BASF has joined with SABIC and industrial gas supplier Linde to try and overcome one of the chemical industry’s main obstacles to cleaning up its act.
The three groups are looking to develop the technology to electrify steam crackers converting straight run gasoline into chemical components for everything from plastics to pesticides and vitamins. With furnaces burning 24/7 at 850 Celsius, using energy from wind farms instead of burning natural gas could save up to 90% of CO2 emissions.
The beating heart of any large chemical complex is the cracker: typically a tangle of pipes, steel and furnaces burning day and night. As any visitor to BASF’s flagship site in Ludwigshafen will attest, it’s the No. 1 tourist attraction when doing a circuit of the 10,000 square-meter site. But from an environmental perspective, they rank poorly.
“Cracking furnaces are one of the largest CO2 emission sources in the whole petrochemical value chain,” Juergen Nowicki, an EVP at Linde. “This is a time-tested, optimized technology that we are now putting on a completely new footing, not in the laboratory, but on a large industrial scale.”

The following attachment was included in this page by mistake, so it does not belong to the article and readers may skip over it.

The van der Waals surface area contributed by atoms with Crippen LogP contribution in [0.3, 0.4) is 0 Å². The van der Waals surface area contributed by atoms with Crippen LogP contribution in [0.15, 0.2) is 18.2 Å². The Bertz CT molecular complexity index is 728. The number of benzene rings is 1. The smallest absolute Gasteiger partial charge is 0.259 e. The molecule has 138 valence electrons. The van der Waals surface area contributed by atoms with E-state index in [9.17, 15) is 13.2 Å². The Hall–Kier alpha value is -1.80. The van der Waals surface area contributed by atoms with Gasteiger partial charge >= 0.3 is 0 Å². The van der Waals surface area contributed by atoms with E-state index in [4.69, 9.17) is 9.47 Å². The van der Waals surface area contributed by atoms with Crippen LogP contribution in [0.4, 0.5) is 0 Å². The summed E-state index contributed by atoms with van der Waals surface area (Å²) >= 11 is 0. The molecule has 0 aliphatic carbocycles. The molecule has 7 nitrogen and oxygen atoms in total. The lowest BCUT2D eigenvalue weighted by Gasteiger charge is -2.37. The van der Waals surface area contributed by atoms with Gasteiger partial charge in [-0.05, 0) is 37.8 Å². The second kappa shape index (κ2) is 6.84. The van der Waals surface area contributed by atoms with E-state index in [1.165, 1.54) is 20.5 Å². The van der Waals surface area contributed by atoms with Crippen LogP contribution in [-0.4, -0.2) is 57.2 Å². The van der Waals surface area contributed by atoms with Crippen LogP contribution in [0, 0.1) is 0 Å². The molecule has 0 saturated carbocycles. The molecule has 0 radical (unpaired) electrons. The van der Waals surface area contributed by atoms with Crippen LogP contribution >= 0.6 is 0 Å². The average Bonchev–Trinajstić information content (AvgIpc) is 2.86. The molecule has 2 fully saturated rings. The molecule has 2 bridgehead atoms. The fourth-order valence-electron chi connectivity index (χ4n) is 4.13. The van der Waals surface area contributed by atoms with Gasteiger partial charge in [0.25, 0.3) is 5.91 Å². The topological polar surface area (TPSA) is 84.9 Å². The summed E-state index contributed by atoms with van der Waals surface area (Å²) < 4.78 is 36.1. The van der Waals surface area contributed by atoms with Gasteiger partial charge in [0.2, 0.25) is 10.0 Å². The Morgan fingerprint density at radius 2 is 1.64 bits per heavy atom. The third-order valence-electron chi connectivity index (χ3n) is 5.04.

Foes Turn Friends
BASF’s partner is SABIC, a stiff competitor in some plastics and chemical markets where the slightest of cost advantages can be make or break on a contract. The Saudi state-owned company was born in the desert in 1976, the product of a royal decree to capture oil by-products and convert them into useful chemicals.
Linde brings its engineering know-how building steam crackers. All three companies share a need to find ways of cutting emissions as regulations tighten up.
All this will come at a cost, so far undisclosed. The three partners have applied for funding from the European Union and Germany as they hone plans for a multi-megawatt demonstration plant that will sit alongside the traditional ovens at Ludwigshafen. Start-up could be as early as 2023, if the grants come through.